hrōþ-girela, m.n: splendid dress, a crown. (“hroth-yee-ray-la”)
hrægel, n.n: garment, dress, robe, clothing. (“hra-yell”)
Philosophy Presenting the Seven Liberal Arts to Boethius (detail), miniature in a French manuscript of The Consolation of Philosophy attributed to the Coëtivy Master, about 1460–70. J. Paul Getty Museum. [blogs.getty.edu]
tunece, f.n: a tunic, coat. (“too-neh-cheh”)
Eros, God of Love, shoots an arrow into the eye of the Lover, who wears a tunic with belted purse. Roman de la Rose. France (Paris), between 1340 and 1350. Morgan Library, MS M.48, fol. 14r.
orþanc-bend, m.n: a skilfully contrived band, a cunning bond. (“or-thank-bend”)
Anglo-Saxon gold finger ring (800-900), from the Victoria and Albert Museum: “In contrast to the garnet-set jewellery of the earlier Anglo-Saxon period, finger rings of the ninth century are rarely adorned with precious stones. The skills of the goldsmith are seen in this example, where the different techniques of filigree and granulation are combined to produce an elaborately decorated ring.”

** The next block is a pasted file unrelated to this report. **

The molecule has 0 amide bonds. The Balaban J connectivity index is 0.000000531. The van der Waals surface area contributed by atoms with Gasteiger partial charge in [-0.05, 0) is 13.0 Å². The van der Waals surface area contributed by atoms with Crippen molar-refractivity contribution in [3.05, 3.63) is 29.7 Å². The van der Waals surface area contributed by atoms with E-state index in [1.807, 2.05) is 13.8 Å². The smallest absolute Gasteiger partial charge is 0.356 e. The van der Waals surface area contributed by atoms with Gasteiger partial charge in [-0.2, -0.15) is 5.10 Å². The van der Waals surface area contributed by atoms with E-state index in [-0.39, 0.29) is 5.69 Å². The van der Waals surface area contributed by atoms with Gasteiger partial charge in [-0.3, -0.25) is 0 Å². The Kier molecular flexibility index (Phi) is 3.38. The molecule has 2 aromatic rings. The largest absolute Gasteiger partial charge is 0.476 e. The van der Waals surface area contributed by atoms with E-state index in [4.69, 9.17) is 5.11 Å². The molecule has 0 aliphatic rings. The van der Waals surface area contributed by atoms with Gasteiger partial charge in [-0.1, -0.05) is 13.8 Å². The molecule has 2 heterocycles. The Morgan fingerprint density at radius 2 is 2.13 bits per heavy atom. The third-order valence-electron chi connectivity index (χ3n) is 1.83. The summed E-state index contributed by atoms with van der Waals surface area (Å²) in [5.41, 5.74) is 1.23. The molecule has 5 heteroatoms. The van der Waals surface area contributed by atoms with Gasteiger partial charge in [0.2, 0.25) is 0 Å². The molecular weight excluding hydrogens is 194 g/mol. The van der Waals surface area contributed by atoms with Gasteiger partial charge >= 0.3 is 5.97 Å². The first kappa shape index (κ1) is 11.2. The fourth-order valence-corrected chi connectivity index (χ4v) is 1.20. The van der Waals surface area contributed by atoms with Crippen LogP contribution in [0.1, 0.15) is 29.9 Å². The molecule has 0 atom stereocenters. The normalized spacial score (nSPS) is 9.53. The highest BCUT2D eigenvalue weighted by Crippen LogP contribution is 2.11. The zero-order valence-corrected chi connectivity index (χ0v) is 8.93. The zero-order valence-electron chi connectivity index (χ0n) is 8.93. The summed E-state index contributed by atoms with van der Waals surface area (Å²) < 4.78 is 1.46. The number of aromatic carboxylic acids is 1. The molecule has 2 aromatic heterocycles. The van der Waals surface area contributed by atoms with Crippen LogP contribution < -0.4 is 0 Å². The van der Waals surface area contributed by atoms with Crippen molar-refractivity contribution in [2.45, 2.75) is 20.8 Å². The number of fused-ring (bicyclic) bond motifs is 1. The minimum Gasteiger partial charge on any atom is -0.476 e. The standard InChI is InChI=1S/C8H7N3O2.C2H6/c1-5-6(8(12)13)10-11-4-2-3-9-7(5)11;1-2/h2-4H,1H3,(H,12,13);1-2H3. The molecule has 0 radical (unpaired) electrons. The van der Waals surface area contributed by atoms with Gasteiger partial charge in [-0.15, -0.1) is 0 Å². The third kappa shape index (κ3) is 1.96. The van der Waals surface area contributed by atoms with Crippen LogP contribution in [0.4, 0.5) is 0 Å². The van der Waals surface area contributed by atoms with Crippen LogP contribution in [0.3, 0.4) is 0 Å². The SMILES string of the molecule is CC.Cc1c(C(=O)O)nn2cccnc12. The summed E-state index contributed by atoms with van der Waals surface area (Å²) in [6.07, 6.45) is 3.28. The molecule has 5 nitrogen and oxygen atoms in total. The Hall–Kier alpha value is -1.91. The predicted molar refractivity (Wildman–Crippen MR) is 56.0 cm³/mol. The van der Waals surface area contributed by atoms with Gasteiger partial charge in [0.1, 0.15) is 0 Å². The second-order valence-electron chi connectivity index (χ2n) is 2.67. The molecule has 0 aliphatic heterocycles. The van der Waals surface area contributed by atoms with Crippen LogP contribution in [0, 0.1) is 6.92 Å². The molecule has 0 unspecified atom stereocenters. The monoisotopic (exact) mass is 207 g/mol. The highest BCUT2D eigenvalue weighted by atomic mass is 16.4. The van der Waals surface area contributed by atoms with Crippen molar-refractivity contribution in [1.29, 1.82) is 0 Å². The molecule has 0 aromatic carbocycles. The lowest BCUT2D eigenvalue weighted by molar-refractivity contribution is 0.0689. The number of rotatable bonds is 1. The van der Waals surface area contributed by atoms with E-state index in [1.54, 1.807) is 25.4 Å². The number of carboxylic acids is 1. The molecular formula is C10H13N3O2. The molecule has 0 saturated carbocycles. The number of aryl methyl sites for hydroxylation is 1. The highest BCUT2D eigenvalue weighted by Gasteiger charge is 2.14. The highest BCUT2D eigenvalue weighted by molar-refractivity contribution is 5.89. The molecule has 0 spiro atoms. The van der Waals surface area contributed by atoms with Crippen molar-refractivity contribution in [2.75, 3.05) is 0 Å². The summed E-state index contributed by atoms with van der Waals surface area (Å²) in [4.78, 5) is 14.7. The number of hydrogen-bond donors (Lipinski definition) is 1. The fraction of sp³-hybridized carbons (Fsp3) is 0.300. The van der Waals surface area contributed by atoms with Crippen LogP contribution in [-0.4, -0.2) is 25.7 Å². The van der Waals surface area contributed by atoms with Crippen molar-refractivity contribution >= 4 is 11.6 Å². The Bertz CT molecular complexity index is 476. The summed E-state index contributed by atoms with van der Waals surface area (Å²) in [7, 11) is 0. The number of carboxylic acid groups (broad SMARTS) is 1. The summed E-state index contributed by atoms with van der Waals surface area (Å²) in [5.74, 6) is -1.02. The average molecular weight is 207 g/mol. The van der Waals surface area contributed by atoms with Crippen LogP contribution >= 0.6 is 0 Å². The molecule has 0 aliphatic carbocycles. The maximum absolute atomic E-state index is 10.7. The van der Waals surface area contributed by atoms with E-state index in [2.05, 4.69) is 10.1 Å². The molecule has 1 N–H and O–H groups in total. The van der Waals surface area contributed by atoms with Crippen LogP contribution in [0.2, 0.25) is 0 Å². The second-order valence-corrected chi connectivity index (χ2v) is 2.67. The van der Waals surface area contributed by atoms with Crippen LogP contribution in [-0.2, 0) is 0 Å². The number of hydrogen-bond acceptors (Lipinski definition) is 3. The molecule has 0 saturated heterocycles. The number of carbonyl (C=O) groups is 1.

gleng, f.n: adornment, ornamentation, glory; splendour (in appearance), pomp; showiness (neg); worldly/earthly splendour.
pæll, m.n: a pall, covering, cloak, costly robe; purple, a purple garment. (“pal”)
Image of Thomas Becket from Medievalists.net.
heals-brynige, f.n: a gorget (throat armour), a hauberk (long defensive shirt, usually mail). (“hey-als-brihn-ee-yeh”)
heals-mene, m.n: a necklace, chain for the neck. (“hey-als-meh-neh”)
Anglo-Saxon necklace at the British Museum. Photo by Kotomi Creations (some rights reserved).
calc, m.n: sandal, shoe.
Image from a Medievalist.net article on medieval shoes. They are leather sandals used in early medieval Egypt sometime between 400 and 600 AD.
grīma, m.n: a mask, visor, helmet; a spectre, ghost, dreadful apparition. (“gree-ma”)
Image by Wikipedia user Geni: The Sutton Hoo helmet, now at the British Museum.